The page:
FBI: Pointing lasers at aircraft a crime

Federal agents say number of reports more than doubled in last few years

JACKSONVILLE, Fla. – Federal Agents with the FBI on Wednesday launched a national campaign targeting people who have been shining laser lights at airplanes and rescue helicopters.

The laser lights, which are supposed to be used for hunting rifles or on construction projects, can blind a pilot in the cockpit and put passengers' lives at risk.

The penalties are severe and could include federal prison time.

The lasers can be effective from more than a mile a way. Federal agents says the number of pilots reporting it happening has more than doubled over the last few years.

"I don't think people understand the affect on the pilot," said Michelle Klimt, who's in charge of Jacksonville's FBI Bureau on the Southside. "It can be blinding and makes them not see the instruments."

Klimt said the FBI is offering a $10,000 reward for information leading to an arrest.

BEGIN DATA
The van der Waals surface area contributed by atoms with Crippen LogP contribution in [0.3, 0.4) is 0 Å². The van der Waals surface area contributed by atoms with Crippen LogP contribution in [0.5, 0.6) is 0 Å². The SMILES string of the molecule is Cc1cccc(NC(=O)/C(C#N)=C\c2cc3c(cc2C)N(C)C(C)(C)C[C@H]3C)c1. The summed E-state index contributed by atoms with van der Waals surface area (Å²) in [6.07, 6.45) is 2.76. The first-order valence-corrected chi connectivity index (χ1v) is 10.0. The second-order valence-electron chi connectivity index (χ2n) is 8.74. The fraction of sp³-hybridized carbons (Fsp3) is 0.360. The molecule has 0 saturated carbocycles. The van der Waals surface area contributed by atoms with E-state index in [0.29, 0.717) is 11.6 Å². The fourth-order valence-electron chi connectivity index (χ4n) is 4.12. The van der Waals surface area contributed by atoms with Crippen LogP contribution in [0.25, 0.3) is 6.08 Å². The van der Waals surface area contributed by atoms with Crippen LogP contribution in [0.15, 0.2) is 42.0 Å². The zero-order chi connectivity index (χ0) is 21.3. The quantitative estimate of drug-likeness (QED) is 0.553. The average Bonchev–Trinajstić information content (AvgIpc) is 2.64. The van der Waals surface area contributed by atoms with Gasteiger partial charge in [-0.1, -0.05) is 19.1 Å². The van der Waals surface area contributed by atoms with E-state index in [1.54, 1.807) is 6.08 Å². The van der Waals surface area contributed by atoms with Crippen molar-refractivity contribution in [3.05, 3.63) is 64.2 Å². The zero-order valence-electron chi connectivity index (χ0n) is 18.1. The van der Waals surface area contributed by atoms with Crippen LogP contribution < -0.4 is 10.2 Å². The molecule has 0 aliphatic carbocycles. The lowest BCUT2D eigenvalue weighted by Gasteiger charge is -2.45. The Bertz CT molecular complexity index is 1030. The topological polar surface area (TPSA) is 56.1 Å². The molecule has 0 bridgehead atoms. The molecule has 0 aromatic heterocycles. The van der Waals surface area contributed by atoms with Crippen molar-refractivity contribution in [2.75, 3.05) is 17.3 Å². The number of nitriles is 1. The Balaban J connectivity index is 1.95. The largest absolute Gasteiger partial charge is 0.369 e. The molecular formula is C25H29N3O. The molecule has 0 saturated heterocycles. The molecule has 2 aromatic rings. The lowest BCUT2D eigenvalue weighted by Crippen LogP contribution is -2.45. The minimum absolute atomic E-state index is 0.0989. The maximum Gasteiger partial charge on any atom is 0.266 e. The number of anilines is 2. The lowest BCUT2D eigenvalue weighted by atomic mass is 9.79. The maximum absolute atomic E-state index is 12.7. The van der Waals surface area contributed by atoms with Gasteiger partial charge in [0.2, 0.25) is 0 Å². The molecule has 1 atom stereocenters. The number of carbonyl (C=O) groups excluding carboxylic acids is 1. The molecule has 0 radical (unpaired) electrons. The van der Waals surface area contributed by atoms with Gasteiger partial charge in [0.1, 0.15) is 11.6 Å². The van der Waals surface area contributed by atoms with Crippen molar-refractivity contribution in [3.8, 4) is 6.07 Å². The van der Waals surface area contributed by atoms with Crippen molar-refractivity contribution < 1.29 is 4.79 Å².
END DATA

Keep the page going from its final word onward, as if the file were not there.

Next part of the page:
Already this year, 24 pilots have reported having a laser light shined into their cockpit -- one in Pensacola, two in Ormond Beach, two in Jacksonville and 19 in Daytona Beach.

"If you see it, please report it," Klimt said. "We're trying to get a handle and tell the public it's a violation of federal law."

"I think the word has been put out for many years now," said aviation attorney Ed Booth.

Booth said this is the second time the FBI has tried to raise public awareness about this life-threatening issue. He said far too often the perpetrators don't realize the seriousness of the crime until it is too late.

"I think one message that they're getting across is that they can identify these people," Booth said. "People think they'll never find me: 'I'm in a neighborhood somewhere and they can't track me down.' But police have proven they can locate the source of these."

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